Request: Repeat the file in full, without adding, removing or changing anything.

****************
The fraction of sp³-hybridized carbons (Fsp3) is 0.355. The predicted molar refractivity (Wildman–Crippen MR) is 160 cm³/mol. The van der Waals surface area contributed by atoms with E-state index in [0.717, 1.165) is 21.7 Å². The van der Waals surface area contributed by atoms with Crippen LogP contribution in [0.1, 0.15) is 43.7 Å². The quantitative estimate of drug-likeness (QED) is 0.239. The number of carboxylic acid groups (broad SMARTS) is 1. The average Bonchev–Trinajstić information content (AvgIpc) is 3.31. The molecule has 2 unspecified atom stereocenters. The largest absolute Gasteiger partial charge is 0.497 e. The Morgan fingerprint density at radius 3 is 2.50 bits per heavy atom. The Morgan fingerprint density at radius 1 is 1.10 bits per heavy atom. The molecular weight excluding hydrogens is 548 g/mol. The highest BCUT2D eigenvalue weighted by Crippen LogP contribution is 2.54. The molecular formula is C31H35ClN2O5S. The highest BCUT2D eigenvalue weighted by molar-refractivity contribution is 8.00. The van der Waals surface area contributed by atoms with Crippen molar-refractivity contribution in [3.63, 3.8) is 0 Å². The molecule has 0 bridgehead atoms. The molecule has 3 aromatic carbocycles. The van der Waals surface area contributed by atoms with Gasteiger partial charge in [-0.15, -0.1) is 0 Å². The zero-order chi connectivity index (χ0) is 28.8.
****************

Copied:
The fraction of sp³-hybridized carbons (Fsp3) is 0.355. The predicted molar refractivity (Wildman–Crippen MR) is 160 cm³/mol. The van der Waals surface area contributed by atoms with E-state index in [0.717, 1.165) is 21.7 Å². The van der Waals surface area contributed by atoms with Crippen LogP contribution in [0.1, 0.15) is 43.7 Å². The quantitative estimate of drug-likeness (QED) is 0.239. The number of carboxylic acid groups (broad SMARTS) is 1. The average Bonchev–Trinajstić information content (AvgIpc) is 3.31. The molecule has 2 unspecified atom stereocenters. The largest absolute Gasteiger partial charge is 0.497 e. The Morgan fingerprint density at radius 3 is 2.50 bits per heavy atom. The Morgan fingerprint density at radius 1 is 1.10 bits per heavy atom. The molecular weight excluding hydrogens is 548 g/mol. The highest BCUT2D eigenvalue weighted by Crippen LogP contribution is 2.54. The molecular formula is C31H35ClN2O5S. The highest BCUT2D eigenvalue weighted by molar-refractivity contribution is 8.00. The van der Waals surface area contributed by atoms with Crippen molar-refractivity contribution in [3.63, 3.8) is 0 Å². The molecule has 0 bridgehead atoms. The molecule has 3 aromatic carbocycles. The van der Waals surface area contributed by atoms with Gasteiger partial charge in [-0.15, -0.1) is 0 Å². The zero-order chi connectivity index (χ0) is 28.8.